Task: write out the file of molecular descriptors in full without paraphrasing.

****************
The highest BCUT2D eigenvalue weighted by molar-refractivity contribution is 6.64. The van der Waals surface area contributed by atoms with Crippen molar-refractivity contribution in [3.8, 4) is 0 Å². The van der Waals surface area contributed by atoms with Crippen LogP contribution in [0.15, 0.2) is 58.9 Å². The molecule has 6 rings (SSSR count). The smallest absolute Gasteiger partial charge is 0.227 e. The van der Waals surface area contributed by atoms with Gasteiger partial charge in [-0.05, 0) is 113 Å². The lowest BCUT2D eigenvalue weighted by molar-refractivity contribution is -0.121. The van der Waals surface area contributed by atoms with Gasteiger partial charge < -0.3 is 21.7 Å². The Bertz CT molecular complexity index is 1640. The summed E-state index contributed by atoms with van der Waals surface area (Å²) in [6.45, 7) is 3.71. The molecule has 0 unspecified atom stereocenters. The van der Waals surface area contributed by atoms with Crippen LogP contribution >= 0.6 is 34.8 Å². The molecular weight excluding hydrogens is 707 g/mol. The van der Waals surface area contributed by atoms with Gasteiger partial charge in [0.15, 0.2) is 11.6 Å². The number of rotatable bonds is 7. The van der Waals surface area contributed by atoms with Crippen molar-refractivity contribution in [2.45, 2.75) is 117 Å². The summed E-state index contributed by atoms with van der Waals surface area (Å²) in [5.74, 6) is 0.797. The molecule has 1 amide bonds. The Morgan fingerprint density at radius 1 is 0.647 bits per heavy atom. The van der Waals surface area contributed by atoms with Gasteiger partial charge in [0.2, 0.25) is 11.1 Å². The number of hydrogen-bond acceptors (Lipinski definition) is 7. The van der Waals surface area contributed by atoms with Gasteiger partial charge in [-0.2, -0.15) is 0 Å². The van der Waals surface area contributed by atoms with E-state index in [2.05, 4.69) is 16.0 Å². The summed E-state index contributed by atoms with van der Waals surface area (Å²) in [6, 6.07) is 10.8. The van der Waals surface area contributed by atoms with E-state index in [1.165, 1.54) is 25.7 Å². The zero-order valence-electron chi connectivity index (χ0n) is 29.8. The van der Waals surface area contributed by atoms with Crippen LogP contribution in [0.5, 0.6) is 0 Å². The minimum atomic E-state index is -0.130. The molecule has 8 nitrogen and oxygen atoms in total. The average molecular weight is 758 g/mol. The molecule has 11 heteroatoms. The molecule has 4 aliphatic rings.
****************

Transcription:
The highest BCUT2D eigenvalue weighted by molar-refractivity contribution is 6.64. The van der Waals surface area contributed by atoms with Crippen molar-refractivity contribution in [3.8, 4) is 0 Å². The van der Waals surface area contributed by atoms with Crippen LogP contribution in [0.15, 0.2) is 58.9 Å². The molecule has 6 rings (SSSR count). The smallest absolute Gasteiger partial charge is 0.227 e. The van der Waals surface area contributed by atoms with Gasteiger partial charge in [-0.05, 0) is 113 Å². The lowest BCUT2D eigenvalue weighted by molar-refractivity contribution is -0.121. The van der Waals surface area contributed by atoms with Gasteiger partial charge < -0.3 is 21.7 Å². The Bertz CT molecular complexity index is 1640. The summed E-state index contributed by atoms with van der Waals surface area (Å²) in [6.45, 7) is 3.71. The molecule has 0 unspecified atom stereocenters. The van der Waals surface area contributed by atoms with Crippen LogP contribution >= 0.6 is 34.8 Å². The molecular weight excluding hydrogens is 707 g/mol. The van der Waals surface area contributed by atoms with Gasteiger partial charge in [0.15, 0.2) is 11.6 Å². The number of rotatable bonds is 7. The van der Waals surface area contributed by atoms with Crippen molar-refractivity contribution in [2.45, 2.75) is 117 Å². The summed E-state index contributed by atoms with van der Waals surface area (Å²) in [5.74, 6) is 0.797. The molecule has 1 amide bonds. The Morgan fingerprint density at radius 1 is 0.647 bits per heavy atom. The van der Waals surface area contributed by atoms with Gasteiger partial charge in [0.2, 0.25) is 11.1 Å². The number of hydrogen-bond acceptors (Lipinski definition) is 7. The van der Waals surface area contributed by atoms with Gasteiger partial charge in [-0.2, -0.15) is 0 Å². The van der Waals surface area contributed by atoms with E-state index in [2.05, 4.69) is 16.0 Å². The summed E-state index contributed by atoms with van der Waals surface area (Å²) in [6, 6.07) is 10.8. The van der Waals surface area contributed by atoms with E-state index in [1.165, 1.54) is 25.7 Å². The zero-order valence-electron chi connectivity index (χ0n) is 29.8. The van der Waals surface area contributed by atoms with Crippen LogP contribution in [0.5, 0.6) is 0 Å². The minimum atomic E-state index is -0.130. The molecule has 8 nitrogen and oxygen atoms in total. The average molecular weight is 758 g/mol. The molecule has 11 heteroatoms. The molecule has 4 aliphatic rings.